A former Klu Klux Klan member, who publicly apologized for his racist past, has died.

Elwin Wilson, who was 76 years old, had confessed to hating people of color for the majority of his life. After President Barack Obama’s inauguration, Wilson said he was sorry for his racist acts, which included beating a black man who later became a U.S. congressman, the Herald reports.

"He said he had it on his heart for a long time," Wilson’s wife, Judy, told AP after his death. "He said he wished he could find the ones he mistreated and apologize to them all."

In 2009, Wilson apologized at several public venues, including the “Oprah Winfrey Show” and the Capitol Hill office of U.S. Rep. John Lewis, who decades earlier he had attacked outside a South Carolina bus station, CNN reports.

Lewis accepted Wilson’s apology, saying it was an act of nonviolence.

"Hate is too heavy a burden to bear," Lewis told CNN.

On Saturday, hours before Lewis learned of Wilson’s death, the Georgia congressman spoke to a group of high school students and described Wilson’s apology.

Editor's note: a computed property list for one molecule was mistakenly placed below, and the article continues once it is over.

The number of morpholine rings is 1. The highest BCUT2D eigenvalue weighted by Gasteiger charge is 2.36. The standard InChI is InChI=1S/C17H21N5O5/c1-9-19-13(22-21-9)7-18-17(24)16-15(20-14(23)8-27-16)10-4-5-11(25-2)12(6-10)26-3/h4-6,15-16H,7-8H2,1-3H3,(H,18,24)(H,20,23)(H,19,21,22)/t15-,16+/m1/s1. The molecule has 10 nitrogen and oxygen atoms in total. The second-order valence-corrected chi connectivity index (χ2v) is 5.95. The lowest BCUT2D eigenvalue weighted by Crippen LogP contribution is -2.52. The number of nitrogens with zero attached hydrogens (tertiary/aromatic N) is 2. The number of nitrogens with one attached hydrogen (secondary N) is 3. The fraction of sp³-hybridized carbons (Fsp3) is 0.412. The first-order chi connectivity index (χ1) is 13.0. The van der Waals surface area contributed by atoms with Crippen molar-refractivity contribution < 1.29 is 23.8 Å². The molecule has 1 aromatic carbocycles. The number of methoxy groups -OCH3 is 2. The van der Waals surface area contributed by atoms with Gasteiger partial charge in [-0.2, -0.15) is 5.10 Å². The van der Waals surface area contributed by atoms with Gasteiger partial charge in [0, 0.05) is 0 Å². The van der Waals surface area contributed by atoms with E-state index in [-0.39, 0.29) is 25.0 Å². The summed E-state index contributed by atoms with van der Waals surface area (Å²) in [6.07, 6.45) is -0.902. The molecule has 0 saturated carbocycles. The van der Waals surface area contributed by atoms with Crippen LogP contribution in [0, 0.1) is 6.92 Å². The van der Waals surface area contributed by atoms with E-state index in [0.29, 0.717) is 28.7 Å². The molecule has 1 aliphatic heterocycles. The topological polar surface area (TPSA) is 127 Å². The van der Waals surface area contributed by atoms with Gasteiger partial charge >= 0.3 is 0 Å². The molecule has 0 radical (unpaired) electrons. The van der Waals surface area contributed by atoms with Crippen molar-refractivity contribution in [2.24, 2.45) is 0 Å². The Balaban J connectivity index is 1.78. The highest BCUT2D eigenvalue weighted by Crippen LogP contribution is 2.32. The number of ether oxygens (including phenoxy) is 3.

“It was very, very moving, what I said to these young people,” said Lewis, who was a black Freedom Rider. “I cried tears.”

Wilson admitted to his racist deeds, including tossing an egg at a black man in front of a cheering crowd and hanging a black baby doll from a noose in a tree in his front yard, the Herald reports.

His past weighed on his conscious, Wilson said describing his change of heart.

"All I can say is that it has bothered me for years, all the bad stuff I've done," he told AP. "And I found out there is no way I could be saved and get to heaven and still not like blacks."

Wilson died Thursday at a South Carolina hospital after battling the flu and had a history of heart and lung problems, according to the news outlet.